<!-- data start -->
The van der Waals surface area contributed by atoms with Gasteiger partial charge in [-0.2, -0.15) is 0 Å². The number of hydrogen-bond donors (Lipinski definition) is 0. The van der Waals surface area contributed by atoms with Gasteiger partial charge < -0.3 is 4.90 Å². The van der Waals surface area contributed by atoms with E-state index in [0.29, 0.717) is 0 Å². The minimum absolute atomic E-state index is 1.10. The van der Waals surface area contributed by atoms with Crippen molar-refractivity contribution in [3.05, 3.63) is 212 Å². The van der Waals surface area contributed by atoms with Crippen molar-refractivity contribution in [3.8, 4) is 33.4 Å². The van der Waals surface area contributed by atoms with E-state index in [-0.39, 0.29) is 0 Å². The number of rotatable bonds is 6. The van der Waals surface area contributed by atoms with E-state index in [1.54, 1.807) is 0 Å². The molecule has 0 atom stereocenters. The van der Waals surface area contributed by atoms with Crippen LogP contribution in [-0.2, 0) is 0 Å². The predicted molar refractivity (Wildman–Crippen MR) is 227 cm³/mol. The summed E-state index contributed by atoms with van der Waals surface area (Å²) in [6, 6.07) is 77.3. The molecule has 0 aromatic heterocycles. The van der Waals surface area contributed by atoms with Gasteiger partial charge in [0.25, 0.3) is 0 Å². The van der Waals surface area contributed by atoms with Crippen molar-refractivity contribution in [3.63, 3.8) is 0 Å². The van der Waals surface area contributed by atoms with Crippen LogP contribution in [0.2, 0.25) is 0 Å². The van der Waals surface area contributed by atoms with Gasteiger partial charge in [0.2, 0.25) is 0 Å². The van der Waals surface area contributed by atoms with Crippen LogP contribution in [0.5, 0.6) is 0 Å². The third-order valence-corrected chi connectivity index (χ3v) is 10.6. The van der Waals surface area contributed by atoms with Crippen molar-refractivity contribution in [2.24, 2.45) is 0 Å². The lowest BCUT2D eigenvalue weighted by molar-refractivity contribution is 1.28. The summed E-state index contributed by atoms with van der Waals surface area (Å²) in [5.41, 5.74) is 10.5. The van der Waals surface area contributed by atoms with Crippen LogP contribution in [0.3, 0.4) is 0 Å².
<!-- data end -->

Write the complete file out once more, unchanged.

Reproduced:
The van der Waals surface area contributed by atoms with Gasteiger partial charge in [-0.2, -0.15) is 0 Å². The number of hydrogen-bond donors (Lipinski definition) is 0. The van der Waals surface area contributed by atoms with Gasteiger partial charge < -0.3 is 4.90 Å². The van der Waals surface area contributed by atoms with E-state index in [0.29, 0.717) is 0 Å². The minimum absolute atomic E-state index is 1.10. The van der Waals surface area contributed by atoms with Crippen molar-refractivity contribution in [3.05, 3.63) is 212 Å². The van der Waals surface area contributed by atoms with Crippen molar-refractivity contribution in [3.8, 4) is 33.4 Å². The van der Waals surface area contributed by atoms with E-state index in [-0.39, 0.29) is 0 Å². The number of rotatable bonds is 6. The van der Waals surface area contributed by atoms with E-state index in [1.54, 1.807) is 0 Å². The molecule has 0 atom stereocenters. The van der Waals surface area contributed by atoms with Crippen LogP contribution in [-0.2, 0) is 0 Å². The predicted molar refractivity (Wildman–Crippen MR) is 227 cm³/mol. The summed E-state index contributed by atoms with van der Waals surface area (Å²) in [6, 6.07) is 77.3. The molecule has 0 aromatic heterocycles. The van der Waals surface area contributed by atoms with Gasteiger partial charge in [0.25, 0.3) is 0 Å². The van der Waals surface area contributed by atoms with Crippen molar-refractivity contribution in [3.63, 3.8) is 0 Å². The van der Waals surface area contributed by atoms with Crippen LogP contribution in [0.2, 0.25) is 0 Å². The van der Waals surface area contributed by atoms with Gasteiger partial charge in [0.2, 0.25) is 0 Å². The van der Waals surface area contributed by atoms with Crippen LogP contribution in [0.5, 0.6) is 0 Å². The third-order valence-corrected chi connectivity index (χ3v) is 10.6. The van der Waals surface area contributed by atoms with Crippen molar-refractivity contribution in [2.24, 2.45) is 0 Å². The lowest BCUT2D eigenvalue weighted by molar-refractivity contribution is 1.28. The summed E-state index contributed by atoms with van der Waals surface area (Å²) in [5.41, 5.74) is 10.5. The van der Waals surface area contributed by atoms with Crippen LogP contribution in [0.3, 0.4) is 0 Å².